Medial branch refers to the nerves that carry pain signals from the spinal facet joints to the brain. A medial branch block is an injection of chemicals that temporarily block the sending of signals. It is a diagnostic test used to help verify whether a particular facet joint is a source of pain. The block is placed in much the same location as a facet joint injection.
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Conditions Treated with Medial Branch Blocks
Medial branch blocks are diagnostic back pain tests used to help verify, or rule out, a facet joint as a source of back pain or neck pain.
Before Medial Branch Block Treatment
Once you have decided to have the injection, the following events take place:
- Do not eat or drink anything after midnight before your injection.
- You can take your regular heart and blood pressure medications on the morning of the injection with a sip of water.
During Medial Branch Block Treatment
- You will lie on a table in a procedure room.
- The skin in the area where the injection will be made will be cleaned.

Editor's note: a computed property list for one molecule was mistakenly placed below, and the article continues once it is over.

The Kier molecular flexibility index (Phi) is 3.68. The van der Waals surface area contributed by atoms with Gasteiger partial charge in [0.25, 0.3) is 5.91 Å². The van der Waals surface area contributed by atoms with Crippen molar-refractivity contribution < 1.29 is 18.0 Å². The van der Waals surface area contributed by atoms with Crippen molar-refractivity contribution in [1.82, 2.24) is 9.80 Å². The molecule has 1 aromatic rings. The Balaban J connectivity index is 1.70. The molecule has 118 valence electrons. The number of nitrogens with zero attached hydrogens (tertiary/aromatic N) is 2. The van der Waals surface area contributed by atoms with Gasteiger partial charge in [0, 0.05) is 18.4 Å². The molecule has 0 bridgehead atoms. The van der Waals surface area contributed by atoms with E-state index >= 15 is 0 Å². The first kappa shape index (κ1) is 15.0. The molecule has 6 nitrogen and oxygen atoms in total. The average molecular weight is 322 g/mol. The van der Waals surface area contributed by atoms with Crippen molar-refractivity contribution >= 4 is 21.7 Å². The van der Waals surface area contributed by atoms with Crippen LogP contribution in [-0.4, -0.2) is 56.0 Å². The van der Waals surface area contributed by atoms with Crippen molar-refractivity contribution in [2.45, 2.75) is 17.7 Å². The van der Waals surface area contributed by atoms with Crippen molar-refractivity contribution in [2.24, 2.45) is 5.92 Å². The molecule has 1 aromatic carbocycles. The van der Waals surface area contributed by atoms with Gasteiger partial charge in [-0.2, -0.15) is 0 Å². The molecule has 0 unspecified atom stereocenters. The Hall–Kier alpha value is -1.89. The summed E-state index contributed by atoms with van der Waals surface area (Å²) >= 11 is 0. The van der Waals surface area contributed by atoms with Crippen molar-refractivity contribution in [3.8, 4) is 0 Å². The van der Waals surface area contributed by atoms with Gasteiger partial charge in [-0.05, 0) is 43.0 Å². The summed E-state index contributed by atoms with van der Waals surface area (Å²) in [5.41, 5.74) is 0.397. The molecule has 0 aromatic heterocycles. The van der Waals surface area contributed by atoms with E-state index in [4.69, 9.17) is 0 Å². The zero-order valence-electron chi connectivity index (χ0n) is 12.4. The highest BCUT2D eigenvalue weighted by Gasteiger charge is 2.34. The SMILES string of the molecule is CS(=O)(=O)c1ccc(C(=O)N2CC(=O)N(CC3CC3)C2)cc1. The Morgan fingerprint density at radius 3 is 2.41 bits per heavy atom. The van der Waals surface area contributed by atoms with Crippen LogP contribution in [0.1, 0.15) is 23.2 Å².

- The skin is numbed with lidocaine.
- Using fluoroscopy (live X-ray) for guidance, the physician directs a needle toward the medial branch nerve near the facet joint.
- The chemicals are injected.
- The injection procedure will take about 30 minutes.
After Medial Branch Block Treatment
- You will be in a recovery room for about 30 minutes.
- It is important that you have someone to drive you home.
- It is common to experience an increase in pain once the numbing medicine wears off.
You will need to make an appointment with your doctor to discuss your level of pain relief after the injection.
Dr. Raj Raval, M.D.
- Board Certified
- Interventional Pain & Musculoskeletal Medicine Specialist
Education & training
- SUNY Downstate PMR Residency
- Rutgers University Fellowship